Dido, Dirty Madrigals, Christopher Marlowe, and Sweet Baroque Music



Opera Memphis' Midtown Opera Festival opened with strong modern and contemporary work. It returns this week with Henry Purcell’s baroque opera Dido & Aeneas. The story of Dido, the Carthaginian queen and her ill-fated love for the Trojan hero Aeneas, will be accompanied by an orchestra playing traditional baroque instruments like harpsichord, therobo, and the viol de gamba 

What's better than beautiful antique music played on beautiful antique instruments? Dirty antique music played in a traditional style, of course. And that's what's being served up in the opera lounge following Friday's performance of Dido & Aeneas.


The rarest treat has been saved for Saturday Night. To compliment Purcell's opera, Threepenny Theatre Company has undertaken a staging of Christopher Marlowe's brief, seldom seen tragedy, Dido Queen of Carthage. Marlowe's version, which is believed to be the English playwright's first theatrical effort, cleaves closely to the classical source material, telling a fiery story of Gods, humans, sex, obsession, and madness.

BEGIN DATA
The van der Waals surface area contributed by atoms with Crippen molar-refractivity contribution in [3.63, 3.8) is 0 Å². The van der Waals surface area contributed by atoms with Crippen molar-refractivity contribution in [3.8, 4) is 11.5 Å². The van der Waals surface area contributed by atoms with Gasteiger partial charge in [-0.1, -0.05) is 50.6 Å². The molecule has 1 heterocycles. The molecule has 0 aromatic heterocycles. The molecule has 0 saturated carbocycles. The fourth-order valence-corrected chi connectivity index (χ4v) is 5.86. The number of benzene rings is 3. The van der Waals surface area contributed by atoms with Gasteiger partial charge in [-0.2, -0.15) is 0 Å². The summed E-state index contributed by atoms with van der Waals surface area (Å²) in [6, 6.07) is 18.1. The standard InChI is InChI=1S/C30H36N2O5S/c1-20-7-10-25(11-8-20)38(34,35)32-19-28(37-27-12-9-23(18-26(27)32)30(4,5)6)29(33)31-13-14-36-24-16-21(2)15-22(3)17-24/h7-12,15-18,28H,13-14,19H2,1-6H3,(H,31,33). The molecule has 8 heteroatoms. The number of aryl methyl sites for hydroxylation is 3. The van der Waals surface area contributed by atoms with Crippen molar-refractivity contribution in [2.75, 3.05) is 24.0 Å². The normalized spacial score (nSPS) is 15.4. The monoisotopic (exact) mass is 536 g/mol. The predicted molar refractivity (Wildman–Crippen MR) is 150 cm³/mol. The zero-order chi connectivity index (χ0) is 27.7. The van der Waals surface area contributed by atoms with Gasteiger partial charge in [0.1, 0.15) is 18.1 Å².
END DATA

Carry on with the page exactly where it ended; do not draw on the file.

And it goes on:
April 17th @ 8:00 pm: Purcell’s Dido & Aeneas
April 17th @ 9:15 pm: Naughty Madrigals and Catches (and possibly instrumental music) in the lounge
April 18th @ 3:00 pm: Marlowe’s Dido, Queen of Carthage, performed by Threepenny Theatre Company (“pay what you can” at the door)
April 18th @ 4:15 pm: Dido Fest Panel, including representatives from Rhodes, Threepenny Theatre Company, and Opera Memphis – revolving around the many representations of Dido on the stage
April 18th @ 5:15 pm: Beginner's Guide to Baroque Music with Zak Ozmo
April 18th @ 6:00 pm: Purcell’s Dido & Aeneas

Keep the Flyer Free!

Always independent, always free (never a paywall),
the Memphis Flyer is your source for the best in local news and information.

Now we want to expand and enhance our work.
That's why we're asking you to join us as a Frequent Flyer member.

You'll get membership perks (find out more about those here) and help us continue to deliver the independent journalism you've come to expect.

Add a comment